When most students start med school, one thing they all realise once they get down to it is just how much reflection is involved. You may reflect on what you have done in past past few years to add to your potential career in medicine in your personal statement and UCAS application, but this is a skill that you never stop exercising after this moment! You will be asked to reflect on your work experience in your interviews, on your previous cases in MDT meetings, and on your individual ability during clinical appraisals. As a medical student your school will make sure you hone this technique through allowing you to reflect on moments such as your placements or your first experience of having a conversation with a patient and even things like your first experience of a body in a dissection room.
So as you can see, you’ll need this skill throughout your career but you are expected to reflect exceptionally even before you enter medical school.
Being able to reflect in your Personal Statement and interviews is something we have highlighted to everyone for the past year through Medapply's free webinars and the MMI Crash Course we recently did.
But what is reflection? And how to you do it if you’ve barely ever done it before..?
Reflection is less about narrating what you have seen during your process of applying to med school, but more about critically analysing what skills you learnt from the Work Experience or Volunteering you may have done.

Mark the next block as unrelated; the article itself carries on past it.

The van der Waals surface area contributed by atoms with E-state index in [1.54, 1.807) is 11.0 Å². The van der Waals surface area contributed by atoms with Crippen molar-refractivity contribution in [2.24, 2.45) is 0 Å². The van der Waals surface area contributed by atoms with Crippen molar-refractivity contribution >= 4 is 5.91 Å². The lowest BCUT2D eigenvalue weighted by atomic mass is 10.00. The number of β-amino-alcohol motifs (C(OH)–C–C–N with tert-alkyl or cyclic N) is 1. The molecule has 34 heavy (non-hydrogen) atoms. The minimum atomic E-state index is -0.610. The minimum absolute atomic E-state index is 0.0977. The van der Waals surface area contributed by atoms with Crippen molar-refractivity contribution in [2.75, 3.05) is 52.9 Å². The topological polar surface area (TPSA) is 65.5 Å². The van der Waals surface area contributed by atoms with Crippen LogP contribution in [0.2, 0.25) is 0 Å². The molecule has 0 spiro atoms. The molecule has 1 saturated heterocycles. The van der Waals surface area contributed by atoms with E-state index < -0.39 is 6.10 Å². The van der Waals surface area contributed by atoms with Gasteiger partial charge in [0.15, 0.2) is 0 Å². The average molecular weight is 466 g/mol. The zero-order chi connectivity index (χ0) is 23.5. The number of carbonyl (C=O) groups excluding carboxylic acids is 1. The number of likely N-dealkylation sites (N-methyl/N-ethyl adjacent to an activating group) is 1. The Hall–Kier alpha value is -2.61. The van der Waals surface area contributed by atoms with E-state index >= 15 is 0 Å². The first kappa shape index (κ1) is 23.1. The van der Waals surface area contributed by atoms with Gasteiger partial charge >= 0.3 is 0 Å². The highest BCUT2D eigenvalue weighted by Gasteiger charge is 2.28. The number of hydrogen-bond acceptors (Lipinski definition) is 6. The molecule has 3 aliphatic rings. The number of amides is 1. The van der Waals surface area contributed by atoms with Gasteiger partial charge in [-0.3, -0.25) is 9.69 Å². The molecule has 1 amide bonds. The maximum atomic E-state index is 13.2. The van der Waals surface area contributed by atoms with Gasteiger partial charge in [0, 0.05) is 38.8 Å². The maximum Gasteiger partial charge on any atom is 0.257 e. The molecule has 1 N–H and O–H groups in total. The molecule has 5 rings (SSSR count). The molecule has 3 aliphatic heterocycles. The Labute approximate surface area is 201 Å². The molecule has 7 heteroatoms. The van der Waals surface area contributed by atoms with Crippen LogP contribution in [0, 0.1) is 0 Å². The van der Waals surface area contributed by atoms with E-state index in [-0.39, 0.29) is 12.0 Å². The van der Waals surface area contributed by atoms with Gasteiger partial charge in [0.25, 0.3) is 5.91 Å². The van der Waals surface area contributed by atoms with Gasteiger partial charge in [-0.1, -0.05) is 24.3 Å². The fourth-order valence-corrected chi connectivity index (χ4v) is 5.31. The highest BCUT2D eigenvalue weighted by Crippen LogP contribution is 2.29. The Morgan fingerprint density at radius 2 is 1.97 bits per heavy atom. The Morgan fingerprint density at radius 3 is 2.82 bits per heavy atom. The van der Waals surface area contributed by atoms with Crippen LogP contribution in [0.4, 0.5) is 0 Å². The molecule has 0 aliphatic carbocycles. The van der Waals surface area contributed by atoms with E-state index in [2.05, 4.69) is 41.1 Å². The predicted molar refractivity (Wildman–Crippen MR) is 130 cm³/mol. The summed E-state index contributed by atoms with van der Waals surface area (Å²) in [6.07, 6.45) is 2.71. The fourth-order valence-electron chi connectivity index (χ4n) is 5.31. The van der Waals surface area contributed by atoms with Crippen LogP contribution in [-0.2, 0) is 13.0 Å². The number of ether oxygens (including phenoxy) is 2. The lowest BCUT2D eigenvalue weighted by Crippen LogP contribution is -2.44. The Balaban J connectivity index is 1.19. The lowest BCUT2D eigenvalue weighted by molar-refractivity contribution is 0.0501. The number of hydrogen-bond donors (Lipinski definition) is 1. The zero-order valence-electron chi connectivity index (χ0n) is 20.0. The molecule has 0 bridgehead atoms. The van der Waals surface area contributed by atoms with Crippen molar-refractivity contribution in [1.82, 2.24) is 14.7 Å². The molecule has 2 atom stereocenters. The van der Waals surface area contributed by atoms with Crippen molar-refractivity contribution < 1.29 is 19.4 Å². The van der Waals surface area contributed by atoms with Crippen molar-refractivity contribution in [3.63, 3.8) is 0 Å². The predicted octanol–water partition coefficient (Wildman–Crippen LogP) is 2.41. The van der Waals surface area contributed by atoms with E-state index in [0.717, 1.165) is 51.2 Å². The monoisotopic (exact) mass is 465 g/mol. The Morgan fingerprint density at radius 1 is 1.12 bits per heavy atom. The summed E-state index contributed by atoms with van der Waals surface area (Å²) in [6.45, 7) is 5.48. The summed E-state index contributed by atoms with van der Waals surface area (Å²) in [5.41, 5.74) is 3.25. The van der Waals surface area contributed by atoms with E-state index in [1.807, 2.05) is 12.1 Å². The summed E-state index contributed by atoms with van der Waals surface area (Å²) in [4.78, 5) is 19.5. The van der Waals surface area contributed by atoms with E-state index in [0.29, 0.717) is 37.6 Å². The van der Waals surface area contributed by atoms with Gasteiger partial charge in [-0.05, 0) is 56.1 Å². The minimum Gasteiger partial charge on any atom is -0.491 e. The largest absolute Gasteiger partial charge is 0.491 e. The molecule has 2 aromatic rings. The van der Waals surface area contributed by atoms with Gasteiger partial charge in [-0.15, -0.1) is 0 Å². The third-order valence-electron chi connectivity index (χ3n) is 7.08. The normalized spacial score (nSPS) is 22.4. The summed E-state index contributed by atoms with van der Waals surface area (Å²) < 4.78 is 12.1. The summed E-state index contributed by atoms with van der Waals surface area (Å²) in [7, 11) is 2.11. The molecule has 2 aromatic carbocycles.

You need to provide your own personal insight into every single experience that you talk about. If you went on WE and saw a doctor being nice and compassionate to a patient, explain exactly what the doctor did to make the patient feel calm, and why having this calming quality is important if you are a doctor. You could then go on to say, for example, how you developed and used this skill of compassion that you saw to calm down another patient at another time.
This perfectly encapsulates reflection. You have shown that you can learn new things, that you have what it takes to interact with the people around you and can think on your feet when you need to. Displaying your personal development is vital!
You need to show that you know what it takes to be a doctor and how you are learning and developing these qualities yourself. To do this, you can usually just pick a quality, explain where you learnt it from, and then show how you further developed this skill on your own. It's simple when you know what you are doing!😉
It can be hard getting some in person experience at the moment, so make sure to check out our other forum posts on applying for medicine during a pandemic. If you have any more questions, you can ask them below, and we'll get back to you very soon :)